It’s time for special counsel Robert S. Mueller III to be restrained. The process is tainted, which should limit, if not end, the investigation.
There is a legal term called “fruit of the poisonous tree.” If the evidence, or tree, is tainted, then anything gained from the evidence — the fruit — is tainted as well.
The evidence that triggered the special counsel’s Russia investigation was the 35-page opposition research document known as the “Steele dossier.” Democratic campaign operatives funded the dossier — it was not an independent intelligence report. And it was later shared with the FBI, whose former director, James Comey, has acknowledged that allegations in the document could have been made up.
Another reason given for the investigation: the contents of Comey’s questionable personal memos. The former FBI director intentionally leaked these classified memos recounting his version of conversations he had with President Donald Trump, hoping they would lead to the appointment of a special counsel.
Comey admitted this at a Senate Intelligence Committee hearing last year, testifying, “I needed to get that out into the public square. And … I thought that might prompt the appointment of a special counsel.”
He got exactly what he wanted, even if it was unfair to the president, possibly illegal, and tarnished the reputation of the FBI. Deputy Attorney General Rod Rosenstein appointed a special counsel days after the Comey memos were made public.
Under the poisonous tree doctrine, if the premise is faulty, the conclusion must also be faulty. Since the evidence for a special counsel was tainted, so too was his appointment.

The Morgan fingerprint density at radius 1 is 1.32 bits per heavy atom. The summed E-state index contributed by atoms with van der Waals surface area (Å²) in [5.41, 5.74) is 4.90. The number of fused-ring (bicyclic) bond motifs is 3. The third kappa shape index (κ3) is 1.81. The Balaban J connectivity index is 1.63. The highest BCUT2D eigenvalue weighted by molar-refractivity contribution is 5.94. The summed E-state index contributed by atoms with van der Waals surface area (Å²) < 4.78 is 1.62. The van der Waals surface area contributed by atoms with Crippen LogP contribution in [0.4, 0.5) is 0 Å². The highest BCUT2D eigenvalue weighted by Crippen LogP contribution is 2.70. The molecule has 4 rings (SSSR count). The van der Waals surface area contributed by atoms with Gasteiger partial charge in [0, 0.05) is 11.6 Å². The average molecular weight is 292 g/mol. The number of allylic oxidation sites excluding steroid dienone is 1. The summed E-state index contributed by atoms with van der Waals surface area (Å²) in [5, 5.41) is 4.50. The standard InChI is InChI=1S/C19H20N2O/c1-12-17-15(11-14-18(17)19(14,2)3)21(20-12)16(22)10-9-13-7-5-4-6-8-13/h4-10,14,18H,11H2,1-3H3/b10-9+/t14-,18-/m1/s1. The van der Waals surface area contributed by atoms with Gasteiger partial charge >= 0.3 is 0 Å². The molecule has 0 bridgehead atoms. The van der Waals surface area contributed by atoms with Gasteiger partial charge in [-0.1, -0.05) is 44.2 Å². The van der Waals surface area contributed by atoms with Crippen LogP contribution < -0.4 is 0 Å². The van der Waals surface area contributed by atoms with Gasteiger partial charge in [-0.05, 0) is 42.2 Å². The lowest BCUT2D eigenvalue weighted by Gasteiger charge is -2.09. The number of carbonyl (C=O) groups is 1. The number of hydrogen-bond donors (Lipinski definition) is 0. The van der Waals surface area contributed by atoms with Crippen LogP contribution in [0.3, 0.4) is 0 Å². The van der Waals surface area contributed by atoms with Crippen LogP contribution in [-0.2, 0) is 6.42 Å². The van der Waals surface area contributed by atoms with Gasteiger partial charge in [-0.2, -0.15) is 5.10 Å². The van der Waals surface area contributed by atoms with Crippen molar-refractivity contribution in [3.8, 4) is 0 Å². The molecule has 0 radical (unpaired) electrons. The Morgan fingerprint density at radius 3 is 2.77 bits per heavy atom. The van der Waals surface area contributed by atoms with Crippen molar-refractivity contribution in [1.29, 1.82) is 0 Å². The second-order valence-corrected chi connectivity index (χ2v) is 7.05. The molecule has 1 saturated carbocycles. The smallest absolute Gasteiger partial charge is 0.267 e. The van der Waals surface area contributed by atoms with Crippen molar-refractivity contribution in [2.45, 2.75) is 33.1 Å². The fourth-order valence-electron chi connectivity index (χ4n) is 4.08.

The process has also been poisoned. To continue the expansive investigation violates a legal principle and dishonors our system of justice.
Despite the investigation’s faulty premise, the probe continues. Here’s how it is being carried out.
The scope of the special counsel is limited to “any links and/or coordination between the Russian government and individuals associated with the  campaign.” But the special counsel has far exceeded his authority.
For example, he indicted several Russians in February for a web-based operation targeting the United States. The individuals used stolen American identities as part of a sophisticated plot to wage “information warfare” against the U.S. Their effort spanned four years and began before Donald Trump even entered the presidential race.
Rosenstein said in a news conference at the time, “There is no allegation in this indictment that any American was a knowing participant in this illegal activity. There is no allegation in the indictment that the charged conduct altered the outcome of the 2016 election.”
Recent reports indicate that individuals have been questioned about President Trump’s business activities before he entered the 2016 campaign. And even the private business decisions of his sons and daughter are being scrutinized by the special counsel. But there is no evidence that their personal business is related to the campaign or election.
So why is the special counsel taking such actions? Dozens of attorneys have been hired, many with partisan Democratic leanings. To justify their time and efforts, they likely feel they have to collect scalps.
It appears more and more that the special counsel has run out of bounds and is body-slamming innocent bystanders. These investigations clearly violate the scope of his probe. They have pushed far beyond their authorized directive.
In the interest of justice, the investigation at least must be limited. An inquiry that has gone rogue should not be allowed to continue. The deputy attorney general should immediately restrict the actions of the special counsel to issues involving the 2016 election, as originally required.
If the deputy attorney general won’t narrow the scope of the investigation to its original purpose, then he should be replaced by an official who will.
Rep. Lamar Smith is a Republican representing Texas’ 21st District. He serves as chairman of the House Science, Space, and Technology Committee and is a former chairman of the House Judiciary Committee.